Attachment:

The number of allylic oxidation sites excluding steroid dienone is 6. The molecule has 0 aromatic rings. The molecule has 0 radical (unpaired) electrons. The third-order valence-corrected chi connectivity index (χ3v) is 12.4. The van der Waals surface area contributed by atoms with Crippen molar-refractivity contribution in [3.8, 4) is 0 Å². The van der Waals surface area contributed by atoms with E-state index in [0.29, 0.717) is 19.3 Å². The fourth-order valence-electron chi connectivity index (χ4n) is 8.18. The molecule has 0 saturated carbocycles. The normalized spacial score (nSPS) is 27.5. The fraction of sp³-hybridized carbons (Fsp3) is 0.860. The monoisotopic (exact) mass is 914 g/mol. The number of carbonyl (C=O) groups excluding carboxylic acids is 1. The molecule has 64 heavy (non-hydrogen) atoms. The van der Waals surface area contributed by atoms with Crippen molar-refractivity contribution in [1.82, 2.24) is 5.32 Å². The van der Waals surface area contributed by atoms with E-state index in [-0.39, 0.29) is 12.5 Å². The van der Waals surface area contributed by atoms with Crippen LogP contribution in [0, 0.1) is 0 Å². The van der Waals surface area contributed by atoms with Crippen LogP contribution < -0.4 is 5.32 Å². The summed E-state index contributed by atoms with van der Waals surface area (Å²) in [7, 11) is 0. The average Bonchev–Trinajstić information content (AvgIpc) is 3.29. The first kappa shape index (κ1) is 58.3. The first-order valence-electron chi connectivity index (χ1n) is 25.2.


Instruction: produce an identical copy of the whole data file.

The number of allylic oxidation sites excluding steroid dienone is 6. The molecule has 0 aromatic rings. The molecule has 0 radical (unpaired) electrons. The third-order valence-corrected chi connectivity index (χ3v) is 12.4. The van der Waals surface area contributed by atoms with Crippen molar-refractivity contribution in [3.8, 4) is 0 Å². The van der Waals surface area contributed by atoms with E-state index in [0.29, 0.717) is 19.3 Å². The fourth-order valence-electron chi connectivity index (χ4n) is 8.18. The molecule has 0 saturated carbocycles. The normalized spacial score (nSPS) is 27.5. The fraction of sp³-hybridized carbons (Fsp3) is 0.860. The monoisotopic (exact) mass is 914 g/mol. The number of carbonyl (C=O) groups excluding carboxylic acids is 1. The molecule has 64 heavy (non-hydrogen) atoms. The van der Waals surface area contributed by atoms with Crippen molar-refractivity contribution in [1.82, 2.24) is 5.32 Å². The van der Waals surface area contributed by atoms with E-state index in [-0.39, 0.29) is 12.5 Å². The van der Waals surface area contributed by atoms with Crippen LogP contribution in [0, 0.1) is 0 Å². The van der Waals surface area contributed by atoms with Crippen LogP contribution < -0.4 is 5.32 Å². The summed E-state index contributed by atoms with van der Waals surface area (Å²) in [7, 11) is 0. The average Bonchev–Trinajstić information content (AvgIpc) is 3.29. The first kappa shape index (κ1) is 58.3. The first-order valence-electron chi connectivity index (χ1n) is 25.2.